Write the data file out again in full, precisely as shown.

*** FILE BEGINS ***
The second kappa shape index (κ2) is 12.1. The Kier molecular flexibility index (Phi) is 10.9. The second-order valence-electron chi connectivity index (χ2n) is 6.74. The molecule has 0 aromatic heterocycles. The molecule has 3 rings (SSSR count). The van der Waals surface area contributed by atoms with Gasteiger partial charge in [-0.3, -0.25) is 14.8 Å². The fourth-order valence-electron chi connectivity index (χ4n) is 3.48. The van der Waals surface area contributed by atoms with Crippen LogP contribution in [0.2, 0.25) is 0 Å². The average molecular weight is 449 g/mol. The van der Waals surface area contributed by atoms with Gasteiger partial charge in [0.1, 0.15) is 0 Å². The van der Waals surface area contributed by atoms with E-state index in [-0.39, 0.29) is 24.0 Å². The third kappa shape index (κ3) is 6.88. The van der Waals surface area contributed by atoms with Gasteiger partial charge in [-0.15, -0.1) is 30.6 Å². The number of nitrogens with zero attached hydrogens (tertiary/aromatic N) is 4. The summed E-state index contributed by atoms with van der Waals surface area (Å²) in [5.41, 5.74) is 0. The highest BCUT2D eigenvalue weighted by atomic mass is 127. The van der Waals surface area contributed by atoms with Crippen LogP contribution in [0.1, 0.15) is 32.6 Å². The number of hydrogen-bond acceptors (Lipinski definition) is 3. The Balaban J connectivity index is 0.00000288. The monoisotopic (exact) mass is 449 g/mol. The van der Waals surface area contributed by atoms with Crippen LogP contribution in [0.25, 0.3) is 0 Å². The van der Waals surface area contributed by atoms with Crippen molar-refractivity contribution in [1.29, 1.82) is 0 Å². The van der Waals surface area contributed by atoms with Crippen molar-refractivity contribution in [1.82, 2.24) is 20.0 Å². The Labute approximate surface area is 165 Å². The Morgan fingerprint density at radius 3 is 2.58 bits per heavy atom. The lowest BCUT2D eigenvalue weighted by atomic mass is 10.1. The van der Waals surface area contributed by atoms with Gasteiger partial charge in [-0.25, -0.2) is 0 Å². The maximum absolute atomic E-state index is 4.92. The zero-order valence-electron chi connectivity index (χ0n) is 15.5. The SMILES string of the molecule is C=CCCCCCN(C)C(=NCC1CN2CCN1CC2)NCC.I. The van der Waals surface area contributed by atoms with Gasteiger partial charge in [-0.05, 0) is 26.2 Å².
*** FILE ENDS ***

The second kappa shape index (κ2) is 12.1. The Kier molecular flexibility index (Phi) is 10.9. The second-order valence-electron chi connectivity index (χ2n) is 6.74. The molecule has 0 aromatic heterocycles. The molecule has 3 rings (SSSR count). The van der Waals surface area contributed by atoms with Gasteiger partial charge in [-0.3, -0.25) is 14.8 Å². The fourth-order valence-electron chi connectivity index (χ4n) is 3.48. The van der Waals surface area contributed by atoms with Crippen LogP contribution in [0.2, 0.25) is 0 Å². The average molecular weight is 449 g/mol. The van der Waals surface area contributed by atoms with Gasteiger partial charge in [0.1, 0.15) is 0 Å². The van der Waals surface area contributed by atoms with E-state index in [-0.39, 0.29) is 24.0 Å². The third kappa shape index (κ3) is 6.88. The van der Waals surface area contributed by atoms with Gasteiger partial charge in [-0.15, -0.1) is 30.6 Å². The number of nitrogens with zero attached hydrogens (tertiary/aromatic N) is 4. The summed E-state index contributed by atoms with van der Waals surface area (Å²) in [5.41, 5.74) is 0. The highest BCUT2D eigenvalue weighted by atomic mass is 127. The van der Waals surface area contributed by atoms with Crippen LogP contribution in [0.1, 0.15) is 32.6 Å². The number of hydrogen-bond acceptors (Lipinski definition) is 3. The Balaban J connectivity index is 0.00000288. The monoisotopic (exact) mass is 449 g/mol. The van der Waals surface area contributed by atoms with Crippen LogP contribution in [0.25, 0.3) is 0 Å². The van der Waals surface area contributed by atoms with Crippen molar-refractivity contribution in [1.29, 1.82) is 0 Å². The van der Waals surface area contributed by atoms with Crippen molar-refractivity contribution in [1.82, 2.24) is 20.0 Å². The Labute approximate surface area is 165 Å². The Morgan fingerprint density at radius 3 is 2.58 bits per heavy atom. The lowest BCUT2D eigenvalue weighted by atomic mass is 10.1. The van der Waals surface area contributed by atoms with Gasteiger partial charge in [-0.25, -0.2) is 0 Å². The maximum absolute atomic E-state index is 4.92. The zero-order valence-electron chi connectivity index (χ0n) is 15.5. The SMILES string of the molecule is C=CCCCCCN(C)C(=NCC1CN2CCN1CC2)NCC.I. The van der Waals surface area contributed by atoms with Gasteiger partial charge in [-0.05, 0) is 26.2 Å².